Empirical testing of genuine savings as an indicator of weak sustainability: A three-country analysis of long-run trends
Hanley, N., Oxley, L., Greasley, D., McLaughlin, E., & Blum, M. (2016). Empirical testing of genuine savings as an indicator of weak sustainability: A three-country analysis of long-run trends. Environmental and Resource Economics, 63(2), 313–338. https://doi.org/10.1007/s10640-015-9928-7
Permanent Research Commons link: https://hdl.handle.net/10289/13248
Genuine Savings has emerged as a widely-used indicator of sustainable development. This approach to conceptualising what sustainability is about has strong links to work published by Anil Markandya and colleagues over 20 years ago. In this paper, we use long-term data stretching back to 1870 to undertake empirical tests of the relationship between Genuine Savings (GS) and future well-being for three countries: Britain, the USA and Germany. Our tests are based on an underlying theoretical relationship between GS and changes in the present value of future consumption. Based on both single country and panel results, we find evidence supporting the existence of a cointegrating (long run equilibrium) relationship between GS and future well-being, and fail to reject the basic theoretical result on the relationship between these two macroeconomic variables. This provides some support for the GS measure of weak sustainability.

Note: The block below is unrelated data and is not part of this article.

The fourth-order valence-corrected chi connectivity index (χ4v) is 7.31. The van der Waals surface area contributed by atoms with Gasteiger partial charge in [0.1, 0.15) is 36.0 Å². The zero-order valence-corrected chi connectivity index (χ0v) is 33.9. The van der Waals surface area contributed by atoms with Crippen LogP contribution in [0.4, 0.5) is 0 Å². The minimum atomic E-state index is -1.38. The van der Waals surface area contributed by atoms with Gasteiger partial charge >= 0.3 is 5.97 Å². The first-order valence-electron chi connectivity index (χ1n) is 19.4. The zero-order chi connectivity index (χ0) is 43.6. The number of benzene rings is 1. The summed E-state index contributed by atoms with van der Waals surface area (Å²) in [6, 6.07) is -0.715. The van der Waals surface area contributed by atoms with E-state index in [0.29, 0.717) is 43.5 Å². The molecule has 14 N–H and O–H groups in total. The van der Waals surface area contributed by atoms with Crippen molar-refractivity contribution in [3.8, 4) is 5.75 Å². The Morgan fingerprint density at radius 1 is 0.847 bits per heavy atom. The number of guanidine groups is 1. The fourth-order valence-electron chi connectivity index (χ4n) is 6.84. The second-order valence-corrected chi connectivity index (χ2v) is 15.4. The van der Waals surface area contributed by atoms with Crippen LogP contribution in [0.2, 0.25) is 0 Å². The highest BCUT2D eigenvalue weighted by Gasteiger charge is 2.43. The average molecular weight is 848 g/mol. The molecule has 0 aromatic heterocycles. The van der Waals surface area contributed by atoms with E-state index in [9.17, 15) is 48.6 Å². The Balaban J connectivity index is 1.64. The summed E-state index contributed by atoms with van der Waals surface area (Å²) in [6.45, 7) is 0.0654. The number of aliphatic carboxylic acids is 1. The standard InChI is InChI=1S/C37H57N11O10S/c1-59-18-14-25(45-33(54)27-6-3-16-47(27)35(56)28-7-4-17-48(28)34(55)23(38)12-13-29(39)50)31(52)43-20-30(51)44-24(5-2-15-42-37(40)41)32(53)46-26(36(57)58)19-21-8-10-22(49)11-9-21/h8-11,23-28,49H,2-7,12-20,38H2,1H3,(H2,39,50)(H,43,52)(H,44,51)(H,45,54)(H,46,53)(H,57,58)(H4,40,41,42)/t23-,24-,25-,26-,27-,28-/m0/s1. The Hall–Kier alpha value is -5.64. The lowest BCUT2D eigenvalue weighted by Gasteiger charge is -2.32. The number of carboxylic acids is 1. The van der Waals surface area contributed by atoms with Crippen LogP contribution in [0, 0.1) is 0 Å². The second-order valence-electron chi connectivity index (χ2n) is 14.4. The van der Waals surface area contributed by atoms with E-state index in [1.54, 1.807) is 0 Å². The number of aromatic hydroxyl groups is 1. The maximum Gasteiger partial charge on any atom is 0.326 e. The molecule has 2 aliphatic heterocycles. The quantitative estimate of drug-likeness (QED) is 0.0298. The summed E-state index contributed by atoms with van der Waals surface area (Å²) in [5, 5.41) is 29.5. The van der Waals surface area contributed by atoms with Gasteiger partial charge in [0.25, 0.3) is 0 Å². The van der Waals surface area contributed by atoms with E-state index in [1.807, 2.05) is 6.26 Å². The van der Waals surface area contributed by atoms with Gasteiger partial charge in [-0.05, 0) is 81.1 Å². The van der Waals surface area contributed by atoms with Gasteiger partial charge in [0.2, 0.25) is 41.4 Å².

© Springer Science+Business Media Dordrecht 2015.This is the author's accepted version. The final publication is available at Springer via dx.doi.org/10.1007/s10640-015-9928-7
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